Spring Sort
Clip art makes a great sorting activity. I went through all of my clip art, and selected things that are associated with spring.  Children don't need TONS of pictures, really 10-15 are plenty! It is more important to think of MANY different ways to sort, than to sort MANY different pictures only a few ways. Encourage children to work together to create categories. Record the categories on the recording page after each sort. Invite the children to select one of the sorts to record using a nonlinguistic method (pictures.)
How Tall Are You?
This is a fun way to teach children to compare height. Make a flower that is the height of your average child. Invite each child to go and stand by the flower. The other children determine if he is taller, shorter, or the same height as the flower. (He sure is getting big!!!!)
Flower Story Problems
Make a set of flower headbands by using several different flower clip art images. (We made 5.) Invite the 5 children to stand in a line. Tell a subtraction story problem. As you tell the story problem, remove some of the "kid flowers." Provide each child with a dry erase board to record the subtraction equation.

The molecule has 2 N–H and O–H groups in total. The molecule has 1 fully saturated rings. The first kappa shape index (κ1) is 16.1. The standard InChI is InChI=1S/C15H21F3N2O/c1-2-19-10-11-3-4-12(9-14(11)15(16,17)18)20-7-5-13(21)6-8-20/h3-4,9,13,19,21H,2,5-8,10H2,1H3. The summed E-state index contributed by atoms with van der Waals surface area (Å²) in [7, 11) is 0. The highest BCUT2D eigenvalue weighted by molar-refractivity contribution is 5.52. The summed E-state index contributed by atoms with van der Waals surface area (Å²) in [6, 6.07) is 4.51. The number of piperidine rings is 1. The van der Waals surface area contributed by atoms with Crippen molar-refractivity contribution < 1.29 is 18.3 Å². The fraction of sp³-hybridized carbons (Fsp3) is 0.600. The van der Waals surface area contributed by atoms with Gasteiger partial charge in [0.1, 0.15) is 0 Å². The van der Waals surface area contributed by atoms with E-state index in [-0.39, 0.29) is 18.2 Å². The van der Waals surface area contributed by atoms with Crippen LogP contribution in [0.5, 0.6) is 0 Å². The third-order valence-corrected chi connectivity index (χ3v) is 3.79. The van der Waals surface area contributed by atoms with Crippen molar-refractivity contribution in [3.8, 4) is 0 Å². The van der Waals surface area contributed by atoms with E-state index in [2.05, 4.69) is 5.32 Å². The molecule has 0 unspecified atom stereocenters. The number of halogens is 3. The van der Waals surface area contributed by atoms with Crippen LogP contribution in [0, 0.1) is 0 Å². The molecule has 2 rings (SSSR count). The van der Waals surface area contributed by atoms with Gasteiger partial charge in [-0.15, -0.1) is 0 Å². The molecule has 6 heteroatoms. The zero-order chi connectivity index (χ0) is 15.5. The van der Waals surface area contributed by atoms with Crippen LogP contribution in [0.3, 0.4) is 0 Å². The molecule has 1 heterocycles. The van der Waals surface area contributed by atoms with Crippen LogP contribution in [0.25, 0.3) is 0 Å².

Describing Plants
This is a great graphic organizer to help children brainstorm words that describe plants.  Invite the children to record words in each of the circles that describe plants. Children can use this resource to write factual information about plants that will include these describing words.
Plants Tree Map
Another great resource for writing is a tree map.  Encourage children to think of ways to finish each sentence, "Plants have..., Plants need..., and Plants are..." As I write them on each flower in the flower pots, the children record the information on their recording sheet.  Now, the children are ready to write a piece of non-fiction text. Staple a book with 3 pages and a title page.  On the first page, the children write "Plants have..." and finish the sentence using their tree maps. Encourage children to add more detailed information. Illustrate the text. Repeat this process with all 3 pages in the booklet. This is a great way to teach children to write over pages!